Gov. Polis signs bill to add $30 million to CDOT safer streets programs

Media Contacts

Legislative allocation comes on top of CDOT’s $59 million, 30 project Safer Main Streets announcement in December


DENVER – Governor Polis signed SB21-110 dedicating an additional $30 million to Colorado’s Safer Main Streets and Revitalizing Main Streets programs. CoPIRG supports the additional money for the Colorado Department of Transportation (CDOT) to reduce fatal and serious injury crashes, increase support for all modes of travel, and improve access and mobility for all residents on Colorado’s main streets and within downtowns.

In December, CDOT announced the selection of 30 projects in the Denver Metro Area for its Safer Main Streets program and invested an initial $59 million. The projects range from sidewalk and pedestrian improvements to upgrading safety at intersections and building new paths that provide safer space for biking. 

The Revitalizing Main Streets program was launched last June, with an initial investment of $4 million, focused on promoting public health during the COVID emergency, through socially-distant active transportation and economic development opportunities.   

Statement from Danny Katz, CoPIRG executive director

“We need streets that are safe for everyone, whether you are walking, biking, rolling, riding transit or using a car. Unfortunately, too many of our streets, especially the ones that act as the main streets, are unsafe for people. The initial 30 Safer Main Streets projects from December are models for exactly what we need to focus dollars on – putting safety for people first – by building out sidewalks, adding safety signals, improving intersections, and increasing safe access to transit and bikeways.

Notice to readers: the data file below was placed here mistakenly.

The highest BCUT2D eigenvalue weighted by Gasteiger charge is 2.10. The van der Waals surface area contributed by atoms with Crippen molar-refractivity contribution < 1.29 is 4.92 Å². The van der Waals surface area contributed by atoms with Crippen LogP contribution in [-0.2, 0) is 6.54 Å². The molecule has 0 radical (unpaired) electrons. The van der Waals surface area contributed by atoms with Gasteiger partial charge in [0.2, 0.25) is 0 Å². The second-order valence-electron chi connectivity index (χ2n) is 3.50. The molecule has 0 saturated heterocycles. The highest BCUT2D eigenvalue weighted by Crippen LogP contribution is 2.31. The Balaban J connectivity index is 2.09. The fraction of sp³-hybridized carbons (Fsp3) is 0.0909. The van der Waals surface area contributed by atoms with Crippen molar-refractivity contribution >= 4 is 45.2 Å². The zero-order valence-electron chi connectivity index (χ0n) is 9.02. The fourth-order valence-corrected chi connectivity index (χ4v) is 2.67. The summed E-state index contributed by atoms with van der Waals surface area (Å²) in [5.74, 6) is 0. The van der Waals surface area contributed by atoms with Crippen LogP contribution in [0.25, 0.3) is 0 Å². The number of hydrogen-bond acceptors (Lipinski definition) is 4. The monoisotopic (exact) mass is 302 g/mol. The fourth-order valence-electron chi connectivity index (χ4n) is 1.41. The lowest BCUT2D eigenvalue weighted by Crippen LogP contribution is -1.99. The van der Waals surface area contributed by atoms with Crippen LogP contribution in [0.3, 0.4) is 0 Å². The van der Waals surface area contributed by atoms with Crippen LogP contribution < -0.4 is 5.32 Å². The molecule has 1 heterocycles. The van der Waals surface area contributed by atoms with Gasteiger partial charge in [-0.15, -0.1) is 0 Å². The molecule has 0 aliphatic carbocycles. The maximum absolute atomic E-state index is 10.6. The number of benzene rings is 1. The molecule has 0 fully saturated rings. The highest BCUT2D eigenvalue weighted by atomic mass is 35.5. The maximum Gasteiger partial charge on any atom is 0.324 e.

I’m enthusiastic that the state is putting another $30 million into the Safer Main Streets program and the Revitalizing Main Streets programs.I applaud Senators Zenzinger and Priola, and Representatives Herod and Exum for sponsoring this bill. 

So many roads that are technically state highways cut through downtowns or have had businesses and residents grow up around them. These areas can be vibrant community centers but people need to feel safe accessing them, no matter how they get there. At some point, everyone is a pedestrian on a main street – grabbing food, accessing services, or enjoying the people and culture that makes Colorado so great. 

These dollars will have a real impact on a lot of people who live on main streets and downtowns or those who have to travel along or across them just to live their lives. Instead of leaving the “small stuff” to local governments to figure out, the state is stepping up and acknowledging that a significant state investment is needed.”